I’ve decided to do a writing challenge this month. What is it about April that gets so many people interested in taking on 30 day challenges be they dietary, fitness, writing, picture or whatever challenges they may be? Is it the advent of Spring and a sudden new energy and vigor to do something? Is it the nearing end of the school year making people feel like they have to accomplish something before the kids are let out. Or is it all preparation for summer? Whatever it is, there are many 30 day challenges that were taken on today and I’m jumping on the bandwagon.
I did a 30 day challenge last summer and discovered very early into it that I don’t like being told what to blog about, so my challenge is simple – 30 blog posts in the month of April. Yes folks, you will be hearing from me every day of this month! I have no idea what I will write about, so this should be interesting. There will probably be some nostalgia as I begin to say goodbye to the town I’ve lived in for the last 5 years. There will be a sudden burst of patriotism around the 18th of April. And, as always, I will talk about how much I miss home. This is going to be fun!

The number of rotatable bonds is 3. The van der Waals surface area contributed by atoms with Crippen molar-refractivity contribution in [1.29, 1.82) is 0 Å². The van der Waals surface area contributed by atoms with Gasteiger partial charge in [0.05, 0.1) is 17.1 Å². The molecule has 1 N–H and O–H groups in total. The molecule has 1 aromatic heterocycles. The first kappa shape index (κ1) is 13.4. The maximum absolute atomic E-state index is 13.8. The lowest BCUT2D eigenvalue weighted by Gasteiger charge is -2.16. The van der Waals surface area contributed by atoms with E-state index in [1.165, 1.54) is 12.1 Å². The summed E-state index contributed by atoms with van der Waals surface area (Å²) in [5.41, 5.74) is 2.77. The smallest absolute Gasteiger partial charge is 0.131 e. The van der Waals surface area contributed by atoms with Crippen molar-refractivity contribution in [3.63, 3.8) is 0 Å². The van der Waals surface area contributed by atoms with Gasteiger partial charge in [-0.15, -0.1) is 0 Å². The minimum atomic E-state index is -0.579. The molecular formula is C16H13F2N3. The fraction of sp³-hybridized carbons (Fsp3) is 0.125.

Since this is National Poetry Month, and I’m a little short on words today, I’m going to start with one of my favorite poems that makes me happy on any day.
The Solitary Reaper
Behold her, single in the field,
Yon solitary Highland Lass!
Reaping and singing by herself;
Stop here, or gently pass!
Alone she cuts and binds the grain,
And sings a melancholy strain;
O listen! for the Vale profound
Is overflowing with the sound.
No Nightingale did ever chaunt
More welcome notes to weary bands
Of travellers in some shady haunt,
Among Arabian sands:
A voice so thrilling ne’er was heard
In spring-time from the Cuckoo-bird,
Breaking the silence of the seas
Among the farthest Hebrides.
Will no one tell me what she sings?–
Perhaps the plaintive numbers flow
For old, unhappy, far-off things,
And battles long ago:
Or is it some more humble lay,
Familiar matter of to-day?
Some natural sorrow, loss, or pain,
That has been, and may be again?
Whate’er the theme, the Maiden sang
As if her song could have no ending;
I saw her singing at her work,
And o’er the sickle bending;–
I listened, motionless and still;
And, as I mounted up the hill,
The music in my heart I bore,
Long after it was heard no more.